Sunday, 11 November 2012

New System Mechanics

Its been a while since I last posted, but that doesn't mean that development work has stopped. Yes it has slowed while I wait for people to feedback on the open playtest. That gave me time to work on the world background and ignore the system for a while.

I have been at a crossroads with regards to the system for some time. Do I stick with the old d20 and roll under mechanism replete with little flaws that I cannot iron out. Or do I change it to the d10 based roll dice and pick one. After about a month of agonising over the options, I've finally come to decision. I'm changing the mechanics of Infinity Core from the d20 based to d10 based. I'm working on a new playtest document right now, and I'll shortly be penning a new scenario to go with the new playtest.

So what does this new Infinity Core offer that the one did not?

1. Higher degree of success.

That is the character is much less likely to fail on a dice test. One of the problems of the old IC and its predecessors was that a character need to have fairly high attributes and skills to have reasonable chance of success. I think that a player characters should be succeeding at least 3 out of 4 action tests. For this to happen under old IC a character would need to have a goal number of 15. Which gives the character very little room for development and encourages min-maxing to ensure a character is capable in a few key areas.

In new IC a higher skill gives more dice, and more chance of gaining a Critical, and a greater probability that a die will come up high enough to earn a successful result. But even with a single die on an average difficultly of test  a character should have a 60% change of success. Now factoring a bonus from the characters Attributes and this basic chance could be anywhere from 60-90% success.

When putting the system together I also made the assumption that failure was not an option. In many games you make an action test and you succeed or you fail. If you fail you can usually retest with some kind of penalty. In the new IC I designed the action test so that failing to roll the required target number (threshold) is not an assumption of failure. Instead it is an assumption that it is not a success yet. That is to say that the character needs more time to get a successful resolution. Provided that there is time (as determined by the gamemaster) the character my make second and subsequent action tests to bring the threshold down and finally succeed. I just means that a character who takes three action tests to succeed, takes three times longer to complete the task than someone who did it in a single action test.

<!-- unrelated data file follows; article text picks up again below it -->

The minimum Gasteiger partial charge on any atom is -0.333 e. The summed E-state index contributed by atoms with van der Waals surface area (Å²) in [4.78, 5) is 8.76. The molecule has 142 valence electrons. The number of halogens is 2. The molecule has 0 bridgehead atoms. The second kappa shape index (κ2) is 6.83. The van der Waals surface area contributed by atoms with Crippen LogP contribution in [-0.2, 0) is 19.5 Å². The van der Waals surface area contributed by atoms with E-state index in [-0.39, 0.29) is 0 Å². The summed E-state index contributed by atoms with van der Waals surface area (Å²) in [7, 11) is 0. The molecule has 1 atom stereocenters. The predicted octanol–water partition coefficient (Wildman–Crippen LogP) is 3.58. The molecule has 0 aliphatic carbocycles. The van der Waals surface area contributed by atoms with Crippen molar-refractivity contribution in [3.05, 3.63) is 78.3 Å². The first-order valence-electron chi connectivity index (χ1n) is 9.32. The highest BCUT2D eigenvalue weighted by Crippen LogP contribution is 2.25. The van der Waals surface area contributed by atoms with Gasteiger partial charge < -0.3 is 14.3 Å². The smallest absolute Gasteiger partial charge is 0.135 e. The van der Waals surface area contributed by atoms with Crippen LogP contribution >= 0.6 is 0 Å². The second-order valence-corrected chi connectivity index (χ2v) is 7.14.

Combat and conflict are of course a different matter. You cannot extend actions when in conflict. Combat being the one time when you absolutely succeed or fail against an opponent.

2. More Interesting Critical System

While the old IC system had the ability to add Critical results, it was a flat critical. Under the new IC criticals are grades based on dice matches. So there are different levels of critical success, graded from minor to legendary. When you roll your action pool of dice, every die that has the same result as the lead die you pick as your action result stacks up to give a little bonus and critical effect.

So a rookie rolling a test with only a single die in his action pool, will not be able to score a critical (without involving Destiny, I'll talk about Destiny later). While a master rolling 5 dice in his pool is both far more likely to obtain a successful result and get one or more matches to obtain a critical effect.

3. Manipulation of the Die Mechanics

A new mechanic that refines and replaces the Conviction in the old IC, is replaced with Destiny. A ranked characteristic that gives a limited ability to manipulate die mechanics. Spending Destiny during a game can add a bonus to an Action Test result, buy extra dice, allow the Destiny ranking to be transplanted for either an Attribute or a Skill, boost a critical effect to a higher level, or reduce the effect of an enemy critical that affects the character.

Of course each character only has a small number of Destiny points with which to manipulate the game, but they can be used to snatch victory from the jaws of defeat.